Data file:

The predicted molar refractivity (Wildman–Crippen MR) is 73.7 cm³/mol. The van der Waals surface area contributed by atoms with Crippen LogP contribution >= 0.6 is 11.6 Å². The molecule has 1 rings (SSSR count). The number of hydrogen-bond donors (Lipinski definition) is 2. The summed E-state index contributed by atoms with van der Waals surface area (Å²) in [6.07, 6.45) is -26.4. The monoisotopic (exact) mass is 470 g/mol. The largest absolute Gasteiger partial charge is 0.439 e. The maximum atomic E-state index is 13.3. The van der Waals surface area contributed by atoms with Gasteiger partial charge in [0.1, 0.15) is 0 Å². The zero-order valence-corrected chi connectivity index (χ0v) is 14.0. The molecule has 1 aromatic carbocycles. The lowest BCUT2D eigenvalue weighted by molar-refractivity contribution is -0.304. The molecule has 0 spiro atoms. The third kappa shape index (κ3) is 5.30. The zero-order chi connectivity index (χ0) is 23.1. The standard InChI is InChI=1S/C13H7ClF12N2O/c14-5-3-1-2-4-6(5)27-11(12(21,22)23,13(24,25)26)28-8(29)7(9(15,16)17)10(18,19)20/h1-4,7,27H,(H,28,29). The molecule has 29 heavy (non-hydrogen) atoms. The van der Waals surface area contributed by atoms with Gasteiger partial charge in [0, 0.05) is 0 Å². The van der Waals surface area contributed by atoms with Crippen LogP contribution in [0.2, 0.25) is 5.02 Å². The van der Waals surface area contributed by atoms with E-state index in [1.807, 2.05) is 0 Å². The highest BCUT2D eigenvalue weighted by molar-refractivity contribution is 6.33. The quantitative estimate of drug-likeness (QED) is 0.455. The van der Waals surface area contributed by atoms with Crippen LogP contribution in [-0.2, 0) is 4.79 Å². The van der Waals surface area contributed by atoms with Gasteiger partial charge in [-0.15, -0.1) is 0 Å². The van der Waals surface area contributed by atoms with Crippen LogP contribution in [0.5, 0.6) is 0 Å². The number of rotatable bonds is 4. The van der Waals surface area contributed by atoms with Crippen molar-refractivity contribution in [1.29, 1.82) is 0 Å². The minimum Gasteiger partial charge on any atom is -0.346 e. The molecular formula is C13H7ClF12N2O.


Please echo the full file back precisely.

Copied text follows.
The predicted molar refractivity (Wildman–Crippen MR) is 73.7 cm³/mol. The van der Waals surface area contributed by atoms with Crippen LogP contribution >= 0.6 is 11.6 Å². The molecule has 1 rings (SSSR count). The number of hydrogen-bond donors (Lipinski definition) is 2. The summed E-state index contributed by atoms with van der Waals surface area (Å²) in [6.07, 6.45) is -26.4. The monoisotopic (exact) mass is 470 g/mol. The largest absolute Gasteiger partial charge is 0.439 e. The maximum atomic E-state index is 13.3. The van der Waals surface area contributed by atoms with Gasteiger partial charge in [0.1, 0.15) is 0 Å². The zero-order valence-corrected chi connectivity index (χ0v) is 14.0. The molecule has 1 aromatic carbocycles. The lowest BCUT2D eigenvalue weighted by molar-refractivity contribution is -0.304. The molecule has 0 spiro atoms. The third kappa shape index (κ3) is 5.30. The zero-order chi connectivity index (χ0) is 23.1. The standard InChI is InChI=1S/C13H7ClF12N2O/c14-5-3-1-2-4-6(5)27-11(12(21,22)23,13(24,25)26)28-8(29)7(9(15,16)17)10(18,19)20/h1-4,7,27H,(H,28,29). The molecule has 29 heavy (non-hydrogen) atoms. The van der Waals surface area contributed by atoms with Gasteiger partial charge in [0, 0.05) is 0 Å². The van der Waals surface area contributed by atoms with Crippen LogP contribution in [0.2, 0.25) is 5.02 Å². The van der Waals surface area contributed by atoms with E-state index in [1.807, 2.05) is 0 Å². The highest BCUT2D eigenvalue weighted by molar-refractivity contribution is 6.33. The quantitative estimate of drug-likeness (QED) is 0.455. The van der Waals surface area contributed by atoms with Crippen LogP contribution in [-0.2, 0) is 4.79 Å². The van der Waals surface area contributed by atoms with Gasteiger partial charge in [-0.15, -0.1) is 0 Å². The van der Waals surface area contributed by atoms with Crippen LogP contribution in [0.5, 0.6) is 0 Å². The number of rotatable bonds is 4. The van der Waals surface area contributed by atoms with Crippen molar-refractivity contribution in [1.29, 1.82) is 0 Å². The minimum Gasteiger partial charge on any atom is -0.346 e. The molecular formula is C13H7ClF12N2O.